Post Pandemic Finances – Are You Ready?


After a year of “isolation” you may be ready to get out and start spending… but slow down, not so fast. Although this past year has taught some of us about discretionary spending and we have added to our emergency saving fund, it is not time to make up for lost “spending.” 

Due to the economic stimulus checks in March, American spending surged. However, according to Northwestern Mutual, it stalled again in April. May and June have brought back some stability and we are looking ahead to the summer (and beyond) as the economy recovers and we get back to “normal.” 

Some people are feeling like they want to spend their money in ways that they enjoy RIGHT NOW, because as we have learned, tomorrow is not promised. Meanwhile, others plan on staying the course and continue with wealth-building and saving for the future because tomorrow can change in the blink of an eye.

But before we forget about the financial lessons learned this past year, let’s pause to reflect. 

Analyze your change in expenses during these past 15 months. Look at what you have done without and decide if you need to add it back to your budget. How many things that you thought you could not live without have you been living without? 

How many things that you thought you could not live without have you been living without?

Do not forget to budget. Write down what income you are bringing in and any expenses that are going out. Plan for annual events such as birthdays, holidays, and vacations and build that into your monthly budget. Are you planning on returning to dining out or movie night at the theater? Add these things back into your budget. A budget is meant to guide you through the month, so you are prepared for whatever may be coming. 

If we have learned nothing else, we now know that emergencies can happen. It is a good time to make sure you have three to six months of expenses saved before you go on that spending spree. The stimulus checks were a great way to boost the economy, but it was also a great plan to start building your emergency fund. 

If you had to reduce the amount you were paying in your debt snowball during the pandemic, start going back to your pre-pandemic plan. Attack that student loan and credit card debt with gazelle intensity.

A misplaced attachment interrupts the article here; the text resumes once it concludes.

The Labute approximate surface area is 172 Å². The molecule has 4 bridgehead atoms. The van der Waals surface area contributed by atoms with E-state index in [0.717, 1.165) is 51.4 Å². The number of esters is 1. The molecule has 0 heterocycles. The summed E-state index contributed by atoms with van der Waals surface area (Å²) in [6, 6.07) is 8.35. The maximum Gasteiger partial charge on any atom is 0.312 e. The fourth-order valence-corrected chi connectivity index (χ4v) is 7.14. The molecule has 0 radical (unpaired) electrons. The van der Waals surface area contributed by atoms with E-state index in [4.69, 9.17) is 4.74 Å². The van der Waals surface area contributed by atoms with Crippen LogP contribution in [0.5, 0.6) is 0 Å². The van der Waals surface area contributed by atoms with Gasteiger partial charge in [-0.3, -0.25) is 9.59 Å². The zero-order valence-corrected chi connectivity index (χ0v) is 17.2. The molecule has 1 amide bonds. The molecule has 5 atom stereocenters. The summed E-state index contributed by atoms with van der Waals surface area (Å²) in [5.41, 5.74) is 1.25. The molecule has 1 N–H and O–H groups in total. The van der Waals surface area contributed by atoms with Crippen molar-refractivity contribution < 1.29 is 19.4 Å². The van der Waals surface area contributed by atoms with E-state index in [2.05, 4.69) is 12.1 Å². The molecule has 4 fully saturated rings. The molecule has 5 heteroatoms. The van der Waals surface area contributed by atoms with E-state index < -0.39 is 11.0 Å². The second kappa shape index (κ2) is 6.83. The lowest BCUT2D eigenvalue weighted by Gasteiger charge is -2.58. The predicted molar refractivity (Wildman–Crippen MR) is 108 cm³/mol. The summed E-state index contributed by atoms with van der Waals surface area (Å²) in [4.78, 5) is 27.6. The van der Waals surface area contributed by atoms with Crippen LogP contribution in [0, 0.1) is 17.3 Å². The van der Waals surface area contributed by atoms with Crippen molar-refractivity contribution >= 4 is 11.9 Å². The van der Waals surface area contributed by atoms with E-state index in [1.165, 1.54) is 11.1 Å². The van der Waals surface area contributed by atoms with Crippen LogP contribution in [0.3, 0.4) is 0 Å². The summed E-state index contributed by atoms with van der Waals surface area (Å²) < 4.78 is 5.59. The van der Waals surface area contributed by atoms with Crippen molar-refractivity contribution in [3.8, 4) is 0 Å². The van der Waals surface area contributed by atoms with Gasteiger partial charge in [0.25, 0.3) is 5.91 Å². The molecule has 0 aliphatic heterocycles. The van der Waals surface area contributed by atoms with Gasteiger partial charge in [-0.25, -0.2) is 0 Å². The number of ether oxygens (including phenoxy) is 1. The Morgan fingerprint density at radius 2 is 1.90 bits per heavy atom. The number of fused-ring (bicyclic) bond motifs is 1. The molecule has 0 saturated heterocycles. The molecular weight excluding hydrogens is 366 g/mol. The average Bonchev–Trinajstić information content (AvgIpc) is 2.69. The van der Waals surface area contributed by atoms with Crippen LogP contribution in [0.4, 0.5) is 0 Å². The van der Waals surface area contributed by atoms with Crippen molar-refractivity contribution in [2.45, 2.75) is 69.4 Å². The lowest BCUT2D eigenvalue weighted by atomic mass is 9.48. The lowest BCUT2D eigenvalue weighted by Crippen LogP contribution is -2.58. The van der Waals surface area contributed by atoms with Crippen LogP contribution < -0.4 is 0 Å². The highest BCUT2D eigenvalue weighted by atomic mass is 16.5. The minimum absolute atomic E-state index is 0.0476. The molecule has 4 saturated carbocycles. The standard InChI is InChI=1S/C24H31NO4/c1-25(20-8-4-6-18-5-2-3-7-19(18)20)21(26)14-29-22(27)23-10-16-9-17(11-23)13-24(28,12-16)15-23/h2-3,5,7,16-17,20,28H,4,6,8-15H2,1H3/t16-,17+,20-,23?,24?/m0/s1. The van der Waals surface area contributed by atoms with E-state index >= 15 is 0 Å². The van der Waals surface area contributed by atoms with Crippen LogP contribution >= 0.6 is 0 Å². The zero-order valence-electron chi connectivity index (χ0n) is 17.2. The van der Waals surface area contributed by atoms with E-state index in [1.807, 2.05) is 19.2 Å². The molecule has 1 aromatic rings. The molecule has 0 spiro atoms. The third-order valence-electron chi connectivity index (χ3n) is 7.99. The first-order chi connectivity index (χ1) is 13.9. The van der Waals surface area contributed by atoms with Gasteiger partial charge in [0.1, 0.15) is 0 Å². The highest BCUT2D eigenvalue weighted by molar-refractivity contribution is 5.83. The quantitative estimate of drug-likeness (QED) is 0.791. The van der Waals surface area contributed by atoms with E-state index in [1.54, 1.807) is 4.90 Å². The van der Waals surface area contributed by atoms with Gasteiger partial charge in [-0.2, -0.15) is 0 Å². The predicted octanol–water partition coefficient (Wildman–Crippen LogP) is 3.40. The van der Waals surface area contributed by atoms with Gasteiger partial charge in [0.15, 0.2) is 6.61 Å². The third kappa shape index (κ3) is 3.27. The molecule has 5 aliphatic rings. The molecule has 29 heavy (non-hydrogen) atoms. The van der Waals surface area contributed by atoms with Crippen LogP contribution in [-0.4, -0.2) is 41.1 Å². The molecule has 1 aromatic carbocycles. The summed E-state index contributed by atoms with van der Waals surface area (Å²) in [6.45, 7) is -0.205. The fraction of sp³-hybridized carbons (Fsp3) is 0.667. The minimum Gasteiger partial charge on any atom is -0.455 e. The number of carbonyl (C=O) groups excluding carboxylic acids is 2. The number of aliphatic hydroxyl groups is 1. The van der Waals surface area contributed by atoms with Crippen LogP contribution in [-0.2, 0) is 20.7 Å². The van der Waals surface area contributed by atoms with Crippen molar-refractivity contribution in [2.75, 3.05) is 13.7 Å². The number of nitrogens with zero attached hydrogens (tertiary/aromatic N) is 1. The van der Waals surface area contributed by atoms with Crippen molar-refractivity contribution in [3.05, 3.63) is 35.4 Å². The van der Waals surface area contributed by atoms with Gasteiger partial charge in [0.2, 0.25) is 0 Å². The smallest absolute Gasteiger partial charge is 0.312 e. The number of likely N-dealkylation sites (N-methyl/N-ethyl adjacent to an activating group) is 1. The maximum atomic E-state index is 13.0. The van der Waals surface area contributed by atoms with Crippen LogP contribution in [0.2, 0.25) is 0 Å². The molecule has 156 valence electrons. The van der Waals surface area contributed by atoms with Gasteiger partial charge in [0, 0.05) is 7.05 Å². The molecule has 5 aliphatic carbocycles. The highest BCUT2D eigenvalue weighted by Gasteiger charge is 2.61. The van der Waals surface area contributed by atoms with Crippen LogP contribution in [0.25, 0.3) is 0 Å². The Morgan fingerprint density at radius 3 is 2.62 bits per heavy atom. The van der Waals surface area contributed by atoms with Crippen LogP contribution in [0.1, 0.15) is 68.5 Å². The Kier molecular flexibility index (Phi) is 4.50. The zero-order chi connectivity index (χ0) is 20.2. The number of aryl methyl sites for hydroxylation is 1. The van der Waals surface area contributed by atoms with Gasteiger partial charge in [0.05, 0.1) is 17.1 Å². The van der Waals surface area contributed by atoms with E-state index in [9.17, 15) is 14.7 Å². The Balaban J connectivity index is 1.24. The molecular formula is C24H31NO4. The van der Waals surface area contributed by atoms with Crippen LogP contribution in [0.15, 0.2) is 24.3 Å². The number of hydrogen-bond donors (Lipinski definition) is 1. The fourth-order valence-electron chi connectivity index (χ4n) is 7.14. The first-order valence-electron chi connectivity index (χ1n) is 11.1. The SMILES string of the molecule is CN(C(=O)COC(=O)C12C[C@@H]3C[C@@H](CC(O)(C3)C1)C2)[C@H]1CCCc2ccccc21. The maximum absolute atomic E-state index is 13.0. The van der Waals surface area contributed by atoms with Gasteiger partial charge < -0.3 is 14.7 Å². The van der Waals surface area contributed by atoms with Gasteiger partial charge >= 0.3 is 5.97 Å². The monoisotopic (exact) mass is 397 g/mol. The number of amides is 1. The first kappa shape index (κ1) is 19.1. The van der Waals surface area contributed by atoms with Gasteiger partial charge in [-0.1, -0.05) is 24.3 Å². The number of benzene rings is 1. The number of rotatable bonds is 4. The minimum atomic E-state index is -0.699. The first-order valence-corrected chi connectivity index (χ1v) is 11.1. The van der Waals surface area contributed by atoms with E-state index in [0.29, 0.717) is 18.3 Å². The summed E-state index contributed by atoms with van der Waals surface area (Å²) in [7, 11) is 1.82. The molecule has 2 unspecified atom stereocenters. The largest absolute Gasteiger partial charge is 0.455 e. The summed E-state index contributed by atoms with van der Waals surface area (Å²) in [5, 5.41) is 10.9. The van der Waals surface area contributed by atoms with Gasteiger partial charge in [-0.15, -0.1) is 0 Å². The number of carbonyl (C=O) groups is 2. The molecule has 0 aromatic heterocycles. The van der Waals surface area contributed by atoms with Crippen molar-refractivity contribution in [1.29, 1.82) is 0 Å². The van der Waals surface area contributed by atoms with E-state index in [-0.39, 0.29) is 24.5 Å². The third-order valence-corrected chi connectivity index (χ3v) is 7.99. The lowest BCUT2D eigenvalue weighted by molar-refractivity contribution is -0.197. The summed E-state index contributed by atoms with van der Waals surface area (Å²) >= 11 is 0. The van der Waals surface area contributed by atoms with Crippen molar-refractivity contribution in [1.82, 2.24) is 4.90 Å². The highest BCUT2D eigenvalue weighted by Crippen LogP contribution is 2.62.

Attack that student loan and credit card debt with gazelle intensity. 

Remember… what you think you need today, may only be a want tomorrow. So, slow down and think about what you are spending. Make sure it is a need and not only a want, although wants are okay in moderation. 

Prices are rising due to the recent spikes in inflation, so shop around. Comparison shop and, again, make sure you are spending on needs. 

Yes, we are getting back to normal, so let your new normal reflect the lessons learned this past year. We hope never to relive 2020, but we will never be unprepared for it. Contact me today and set up a time to go over your plan and how to best execute it. The best plans are the ones we put into motion. My calendar link can be found at 

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Financial Coach Carlisa Kent helps individuals and businesses conquer their finances in a smart and sustainable way. A graduate of Trinity College, Washington D.C., and a mother of four, Carlisa successfully lived through her own financial crisis and now wants to help others do the same. After a devastating car accident in 2008, Carlisa was able to keep her family financially secure while going through litigations and financial stress. Due to self-discipline and education, Carlisa never missed a bill and was able to continue a happy life although her family had no income for two years. Looking back on it, Carlisa knows she was successful because she stopped and evaluated her future before the crisis hit – and you can, too. Find Carlisa on Facebook at Carlisa Cares Financial Solutions.